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Jill Stein has raised $2.5 million to fund recounts in key states Hillary Clinton lost

FILE - In this June 5, 2012 file photo, voting ballots are stacked and ready as voters wait in line to cast their ballot in Milwaukee. A recent state Supreme Court ruling saying that Wisconsin can require voters to show photo identification at the polls may create confusion during Tuesday's primary, since no ID will be needed to cast a ballot. The state's chief elections official and poll watchers say they are worried that voters will be confused about what is required and those without valid IDs may choose not to vote, even though they legally can. (AP Photo/Jeffrey Phelps)
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By Alice Truong
Published Last updated This article is more than 2 years old.

This story has been updated.

It’s looking more likely the US could get a recount.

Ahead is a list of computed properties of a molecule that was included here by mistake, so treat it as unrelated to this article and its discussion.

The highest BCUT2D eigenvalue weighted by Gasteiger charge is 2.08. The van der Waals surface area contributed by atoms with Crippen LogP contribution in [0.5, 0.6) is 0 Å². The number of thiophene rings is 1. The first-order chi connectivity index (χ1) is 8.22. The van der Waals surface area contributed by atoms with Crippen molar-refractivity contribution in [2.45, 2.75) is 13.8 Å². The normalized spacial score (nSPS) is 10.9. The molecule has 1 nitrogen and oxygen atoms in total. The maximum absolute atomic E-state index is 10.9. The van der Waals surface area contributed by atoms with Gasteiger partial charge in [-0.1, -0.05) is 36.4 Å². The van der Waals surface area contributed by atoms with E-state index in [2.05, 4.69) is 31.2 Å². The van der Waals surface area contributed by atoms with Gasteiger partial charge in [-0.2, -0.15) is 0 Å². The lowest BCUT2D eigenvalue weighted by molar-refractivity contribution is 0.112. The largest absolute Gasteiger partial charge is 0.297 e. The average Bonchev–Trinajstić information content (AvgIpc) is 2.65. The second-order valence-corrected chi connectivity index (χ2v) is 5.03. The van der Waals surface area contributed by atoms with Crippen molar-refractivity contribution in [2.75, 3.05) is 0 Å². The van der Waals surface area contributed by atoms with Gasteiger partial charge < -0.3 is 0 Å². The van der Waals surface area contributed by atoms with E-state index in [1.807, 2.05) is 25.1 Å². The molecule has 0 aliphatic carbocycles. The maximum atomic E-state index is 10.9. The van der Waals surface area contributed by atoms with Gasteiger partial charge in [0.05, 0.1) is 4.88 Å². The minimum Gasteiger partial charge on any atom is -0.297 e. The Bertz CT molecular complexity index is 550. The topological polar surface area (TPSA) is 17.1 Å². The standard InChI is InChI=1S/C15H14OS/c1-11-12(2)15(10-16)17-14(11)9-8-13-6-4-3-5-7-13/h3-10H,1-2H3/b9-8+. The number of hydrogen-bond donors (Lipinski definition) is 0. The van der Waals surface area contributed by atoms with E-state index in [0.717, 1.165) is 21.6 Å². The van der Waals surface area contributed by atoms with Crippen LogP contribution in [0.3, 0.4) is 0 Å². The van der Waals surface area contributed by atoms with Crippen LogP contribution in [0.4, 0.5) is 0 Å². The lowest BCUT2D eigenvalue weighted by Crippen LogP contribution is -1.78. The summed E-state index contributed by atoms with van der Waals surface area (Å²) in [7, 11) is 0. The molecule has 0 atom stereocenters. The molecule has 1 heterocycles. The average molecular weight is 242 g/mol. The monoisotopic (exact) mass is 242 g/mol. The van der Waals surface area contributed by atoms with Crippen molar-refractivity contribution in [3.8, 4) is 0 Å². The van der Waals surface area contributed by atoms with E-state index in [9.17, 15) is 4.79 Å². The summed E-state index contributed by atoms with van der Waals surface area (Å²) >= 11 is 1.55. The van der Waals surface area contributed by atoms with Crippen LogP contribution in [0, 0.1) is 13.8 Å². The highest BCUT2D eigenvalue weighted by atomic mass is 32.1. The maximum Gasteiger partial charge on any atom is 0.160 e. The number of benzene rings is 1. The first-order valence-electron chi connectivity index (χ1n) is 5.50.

Jill Stein, who ran for president as the Green Party candidate, has raised $2.5 million to pay the filing fees needed to initiate a recount of ballots in Michigan, Pennsylvania, and Wisconsin. The three swing states were pivotal to Donald Trump’s victory, and a recount could change the outcome of the US presidential election.

The filing fees in the three state come to $2.2 million, but she anticipates the total cost of the recounts to be closer to $6 million to $7 million after accounting for lawyers’ fees and paying for recount observers in the states, according to her website.

Jill Stein's campaign website
Goal reached.

Stein reached her $2.5 million goal at 2:50am Eastern Time on Thanksgiving day (Nov. 24). She launched her fundraising campaign the afternoon of Nov. 23 after J. Alex Halderman, a computer scientist at the University of Michigan, noticed statistical anomalies, raising the possibility that ballot machines could’ve been hacked.

“The only way to know whether a cyberattack changed the result is to closely examine the available physical evidence — paper ballots and voting equipment in critical states like Wisconsin, Michigan, and Pennsylvania,” Halderman said in a Nov. 23 blog post.

Though Hillary Clinton’s campaign has reportedly been briefed on the findings that suggest possible tampering, it has not publicly commented on them. Stein, however, quickly took matters into her own hands in hopes of meeting the Nov. 25 filing deadline in Wisconsin. Pennsylvania’s deadline is on Nov. 28, and Michigan’s is on Nov. 30.

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